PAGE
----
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In the year the European Central Bank doubled down on calls for more fiscal stimulus, the euro area’s biggest economy managed the feat of a record budget surplus instead.
Germany’s federal government amassed an excess of 13.5 billion euros ($15 billion) last year -- helped by low interest rates and a benign outcome to Brexit talks.
For ECB President Christine Lagarde, the surplus underscores a key imbalance of the currency area she leads, where longstanding fiscal rectitude in its largest constituent contrasts with more persistent deficits in its next three-largest economies. With much of her monetary ammunition already spent, Germany’s stash of money may be the region’s best hope to potentially cushion the blow in a future crisis.
“Sadly, I think that we won’t get necessary shifts in fiscal policy unless we are staring into the abyss,” Rupert Harrison, chief macro strategist at BlackRock International, told Bloomberg Television last week. “We will need a little bit of instability first.”
The German outcome marks the sixth year in a row where the government managed to at least balance the budget. The last record was in 2015, with a surplus of 12.1 billion euros.
The bulk of the excess was a result of lower-than-expected interest rates making it cheaper for the country to service its debt. Tax revenue was also higher than anticipated, while the possibility that the U.K. would leave the European Union in a disruptive exit at the end of October was averted by a last-minute deal -- meaning Germany’s public finances could stay on track without the need for emergency spending.
The surplus shows that the ECB’s calls last year for fiscal stimulus from countries that can afford it went largely unheard in the country with the greatest ability to do so.
Former ECB President Mario Draghi intensified that plea before he left at the end of October, while Lagarde has kept up the pressure. Just last week, she told French magazine Challenges that “a concerted fiscal stimulus at the euro-area level would help speed up growth.”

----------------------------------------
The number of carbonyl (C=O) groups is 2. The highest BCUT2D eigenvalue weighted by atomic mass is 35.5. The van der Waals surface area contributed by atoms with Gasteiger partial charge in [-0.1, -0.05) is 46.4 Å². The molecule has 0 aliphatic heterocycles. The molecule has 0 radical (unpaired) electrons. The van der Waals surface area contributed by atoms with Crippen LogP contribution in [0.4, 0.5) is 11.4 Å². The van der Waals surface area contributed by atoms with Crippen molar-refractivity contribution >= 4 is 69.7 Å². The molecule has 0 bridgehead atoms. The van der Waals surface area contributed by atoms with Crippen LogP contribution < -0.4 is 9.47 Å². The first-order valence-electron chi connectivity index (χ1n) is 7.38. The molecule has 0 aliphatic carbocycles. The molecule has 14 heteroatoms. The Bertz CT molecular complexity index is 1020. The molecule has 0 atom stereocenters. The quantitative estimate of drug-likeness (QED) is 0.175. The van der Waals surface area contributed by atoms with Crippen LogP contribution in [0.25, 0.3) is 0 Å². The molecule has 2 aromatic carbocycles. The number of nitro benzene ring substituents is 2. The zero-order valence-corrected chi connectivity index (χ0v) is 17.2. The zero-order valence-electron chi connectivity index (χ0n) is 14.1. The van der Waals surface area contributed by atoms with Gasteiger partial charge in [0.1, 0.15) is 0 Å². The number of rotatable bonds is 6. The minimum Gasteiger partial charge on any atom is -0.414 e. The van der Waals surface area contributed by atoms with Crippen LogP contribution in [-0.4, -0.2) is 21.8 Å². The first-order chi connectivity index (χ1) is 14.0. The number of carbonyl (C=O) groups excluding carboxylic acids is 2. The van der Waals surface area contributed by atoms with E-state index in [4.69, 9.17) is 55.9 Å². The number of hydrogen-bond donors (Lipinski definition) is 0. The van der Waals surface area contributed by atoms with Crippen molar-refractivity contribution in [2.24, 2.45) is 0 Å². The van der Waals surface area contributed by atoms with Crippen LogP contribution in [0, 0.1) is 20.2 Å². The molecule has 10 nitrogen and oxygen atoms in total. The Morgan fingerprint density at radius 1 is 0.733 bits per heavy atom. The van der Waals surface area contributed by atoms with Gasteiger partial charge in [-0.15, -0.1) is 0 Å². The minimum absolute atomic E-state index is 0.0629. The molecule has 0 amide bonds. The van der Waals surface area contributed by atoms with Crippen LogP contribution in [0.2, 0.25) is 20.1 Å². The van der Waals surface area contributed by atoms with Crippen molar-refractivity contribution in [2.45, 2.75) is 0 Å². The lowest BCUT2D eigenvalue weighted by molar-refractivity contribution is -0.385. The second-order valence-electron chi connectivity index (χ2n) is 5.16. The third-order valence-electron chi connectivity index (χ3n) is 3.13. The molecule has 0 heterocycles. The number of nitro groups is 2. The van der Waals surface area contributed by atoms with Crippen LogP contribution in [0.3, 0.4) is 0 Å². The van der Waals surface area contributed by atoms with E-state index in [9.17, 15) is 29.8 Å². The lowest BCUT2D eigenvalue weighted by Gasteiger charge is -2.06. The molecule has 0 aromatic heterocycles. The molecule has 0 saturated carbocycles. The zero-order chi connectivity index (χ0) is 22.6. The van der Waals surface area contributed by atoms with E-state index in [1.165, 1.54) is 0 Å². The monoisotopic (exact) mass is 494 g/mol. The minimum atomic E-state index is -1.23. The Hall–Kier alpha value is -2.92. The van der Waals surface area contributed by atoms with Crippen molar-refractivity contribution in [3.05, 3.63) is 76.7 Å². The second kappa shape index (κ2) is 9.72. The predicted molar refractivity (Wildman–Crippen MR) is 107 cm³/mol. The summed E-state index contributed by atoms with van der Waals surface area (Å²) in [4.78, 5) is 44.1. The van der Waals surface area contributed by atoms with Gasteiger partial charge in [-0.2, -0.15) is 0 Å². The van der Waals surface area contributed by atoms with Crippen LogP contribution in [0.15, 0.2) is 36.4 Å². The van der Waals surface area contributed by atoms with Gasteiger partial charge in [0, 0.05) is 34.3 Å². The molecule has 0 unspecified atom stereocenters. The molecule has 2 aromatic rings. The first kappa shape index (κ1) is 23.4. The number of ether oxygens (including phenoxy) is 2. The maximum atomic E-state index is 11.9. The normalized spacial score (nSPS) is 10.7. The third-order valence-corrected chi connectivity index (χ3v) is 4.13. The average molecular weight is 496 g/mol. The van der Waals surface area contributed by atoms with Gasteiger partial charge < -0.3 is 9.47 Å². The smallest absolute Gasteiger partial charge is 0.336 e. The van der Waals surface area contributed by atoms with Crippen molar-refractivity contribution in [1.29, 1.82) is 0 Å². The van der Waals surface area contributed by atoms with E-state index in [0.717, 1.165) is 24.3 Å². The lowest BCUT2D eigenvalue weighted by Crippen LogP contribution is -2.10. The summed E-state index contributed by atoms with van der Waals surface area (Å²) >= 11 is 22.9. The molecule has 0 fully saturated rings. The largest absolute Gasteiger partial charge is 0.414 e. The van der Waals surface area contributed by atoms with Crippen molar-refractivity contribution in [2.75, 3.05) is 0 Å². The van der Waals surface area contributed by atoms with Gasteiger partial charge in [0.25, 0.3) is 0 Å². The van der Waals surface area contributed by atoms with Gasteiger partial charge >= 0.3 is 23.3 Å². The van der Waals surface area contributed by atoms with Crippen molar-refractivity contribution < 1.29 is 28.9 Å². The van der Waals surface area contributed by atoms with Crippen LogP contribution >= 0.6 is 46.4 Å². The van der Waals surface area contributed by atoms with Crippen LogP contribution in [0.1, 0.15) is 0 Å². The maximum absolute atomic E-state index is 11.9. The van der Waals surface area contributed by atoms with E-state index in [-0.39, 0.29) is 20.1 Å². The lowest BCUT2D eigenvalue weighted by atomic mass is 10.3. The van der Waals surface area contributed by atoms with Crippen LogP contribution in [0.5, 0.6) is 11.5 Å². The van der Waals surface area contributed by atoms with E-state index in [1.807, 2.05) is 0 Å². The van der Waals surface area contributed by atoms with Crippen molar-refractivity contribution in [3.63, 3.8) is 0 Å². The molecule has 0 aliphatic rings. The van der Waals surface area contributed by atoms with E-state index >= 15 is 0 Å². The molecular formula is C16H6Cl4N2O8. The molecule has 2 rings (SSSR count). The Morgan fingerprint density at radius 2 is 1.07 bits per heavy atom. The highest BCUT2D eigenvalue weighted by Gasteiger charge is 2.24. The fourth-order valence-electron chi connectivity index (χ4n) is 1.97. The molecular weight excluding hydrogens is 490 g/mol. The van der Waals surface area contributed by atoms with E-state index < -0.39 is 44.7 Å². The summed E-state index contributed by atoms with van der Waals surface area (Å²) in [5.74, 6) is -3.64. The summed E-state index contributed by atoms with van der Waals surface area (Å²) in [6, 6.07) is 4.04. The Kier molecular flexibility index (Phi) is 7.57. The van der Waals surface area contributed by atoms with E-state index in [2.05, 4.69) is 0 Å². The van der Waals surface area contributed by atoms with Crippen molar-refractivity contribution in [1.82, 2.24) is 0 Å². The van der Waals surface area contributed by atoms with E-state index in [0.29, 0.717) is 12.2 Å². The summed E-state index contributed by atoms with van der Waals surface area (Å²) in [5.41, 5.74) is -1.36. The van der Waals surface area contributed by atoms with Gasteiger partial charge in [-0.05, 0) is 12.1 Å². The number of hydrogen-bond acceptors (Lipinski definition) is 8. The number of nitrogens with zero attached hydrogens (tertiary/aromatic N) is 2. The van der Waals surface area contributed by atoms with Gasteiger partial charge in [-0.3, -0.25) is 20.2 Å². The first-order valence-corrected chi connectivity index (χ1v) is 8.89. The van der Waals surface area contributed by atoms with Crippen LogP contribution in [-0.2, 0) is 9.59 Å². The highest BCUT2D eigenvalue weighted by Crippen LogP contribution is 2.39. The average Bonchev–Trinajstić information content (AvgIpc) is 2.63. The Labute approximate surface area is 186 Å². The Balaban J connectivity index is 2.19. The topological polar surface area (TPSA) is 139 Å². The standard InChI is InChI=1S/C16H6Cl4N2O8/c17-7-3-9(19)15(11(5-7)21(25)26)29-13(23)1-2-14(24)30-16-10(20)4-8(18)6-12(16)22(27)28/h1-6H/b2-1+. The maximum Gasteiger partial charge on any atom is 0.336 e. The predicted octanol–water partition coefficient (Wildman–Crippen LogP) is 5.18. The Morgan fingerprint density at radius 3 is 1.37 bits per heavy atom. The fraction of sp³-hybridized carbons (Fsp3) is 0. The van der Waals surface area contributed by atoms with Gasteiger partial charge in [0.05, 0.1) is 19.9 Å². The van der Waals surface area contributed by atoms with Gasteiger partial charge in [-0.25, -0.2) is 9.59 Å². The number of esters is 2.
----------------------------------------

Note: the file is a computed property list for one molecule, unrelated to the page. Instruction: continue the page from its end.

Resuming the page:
“Greater cooperation between competent authorities, without infringing on the independence of their roles, would make it possible to optimize the multiplier effects of their decisions,” she said, apparently in vain for now.
Germany’s outstanding public finance health -- the result of rigid fiscal discipline in Berlin -- was achieved at a time of relative deterioration in the economy itself. Growth last year is expected to have slowed to 0.5% from 2.5% in 2017, due largely to weaker exports.
The surplus is still likely to prompt renewed calls for increased investments or tax cuts with Germany. Economy Minister Peter Altmaier has been pushing for a reduction in corporate taxes and a complete phaseout of the so-called Solidarity tax used to finance reunification, a proposal Finance Minister Olaf Scholz has thus far opposed.
Scholz said on Monday that he wants to use the surplus, which totals 19 billion euros if unused money from last year is taken into account, to spend more on schools and measures to combat climate change.
“We had a bit of luck and good management,” he told reporters.
Scholz and Chancellor Angela Merkel have stuck to their balanced budget policy, arguing that public investments are already growing steadily. The government faces increasing spending to implement measures to combat climate change, including possible compensation for energy utilities to exit from coal-fired power generation.
“In Germany’s case, they’ve got loads of fiscal power if they need it,” John Roe, Legal & General Investment Management head of multi asset funds, said last week. “But the reality is, they consistently say, ‘we don’t think it’s necessary.’”
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--With assistance from Tom Keene, Anna Edwards and Matthew Miller.
To contact the reporters on this story: Birgit Jennen in Berlin at firstname.lastname@example.org;Craig Stirling in Frankfurt at email@example.com
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